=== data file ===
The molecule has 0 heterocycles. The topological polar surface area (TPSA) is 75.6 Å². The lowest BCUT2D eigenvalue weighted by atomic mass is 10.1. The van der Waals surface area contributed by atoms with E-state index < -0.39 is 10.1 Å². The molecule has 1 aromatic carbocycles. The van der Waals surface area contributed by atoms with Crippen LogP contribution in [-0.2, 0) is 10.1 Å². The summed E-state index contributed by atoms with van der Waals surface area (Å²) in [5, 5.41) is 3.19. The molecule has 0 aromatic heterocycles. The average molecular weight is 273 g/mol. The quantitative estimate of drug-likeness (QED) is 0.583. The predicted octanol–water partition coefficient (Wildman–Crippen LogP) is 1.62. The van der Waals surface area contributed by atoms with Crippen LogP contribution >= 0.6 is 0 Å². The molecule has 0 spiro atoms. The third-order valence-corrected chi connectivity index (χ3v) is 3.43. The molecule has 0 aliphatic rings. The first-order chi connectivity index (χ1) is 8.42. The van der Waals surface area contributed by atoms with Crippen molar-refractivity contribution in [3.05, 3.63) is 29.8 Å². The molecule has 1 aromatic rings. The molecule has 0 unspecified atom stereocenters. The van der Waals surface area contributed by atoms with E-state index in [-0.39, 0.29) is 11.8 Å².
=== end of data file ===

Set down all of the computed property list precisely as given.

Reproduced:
The molecule has 0 heterocycles. The topological polar surface area (TPSA) is 75.6 Å². The lowest BCUT2D eigenvalue weighted by atomic mass is 10.1. The van der Waals surface area contributed by atoms with E-state index < -0.39 is 10.1 Å². The molecule has 1 aromatic carbocycles. The van der Waals surface area contributed by atoms with Crippen LogP contribution in [-0.2, 0) is 10.1 Å². The summed E-state index contributed by atoms with van der Waals surface area (Å²) in [5, 5.41) is 3.19. The molecule has 0 aromatic heterocycles. The average molecular weight is 273 g/mol. The quantitative estimate of drug-likeness (QED) is 0.583. The predicted octanol–water partition coefficient (Wildman–Crippen LogP) is 1.62. The van der Waals surface area contributed by atoms with Crippen LogP contribution >= 0.6 is 0 Å². The molecule has 0 spiro atoms. The third-order valence-corrected chi connectivity index (χ3v) is 3.43. The molecule has 0 aliphatic rings. The first-order chi connectivity index (χ1) is 8.42. The van der Waals surface area contributed by atoms with Crippen molar-refractivity contribution in [3.05, 3.63) is 29.8 Å². The molecule has 1 aromatic rings. The molecule has 0 unspecified atom stereocenters. The van der Waals surface area contributed by atoms with E-state index in [-0.39, 0.29) is 11.8 Å².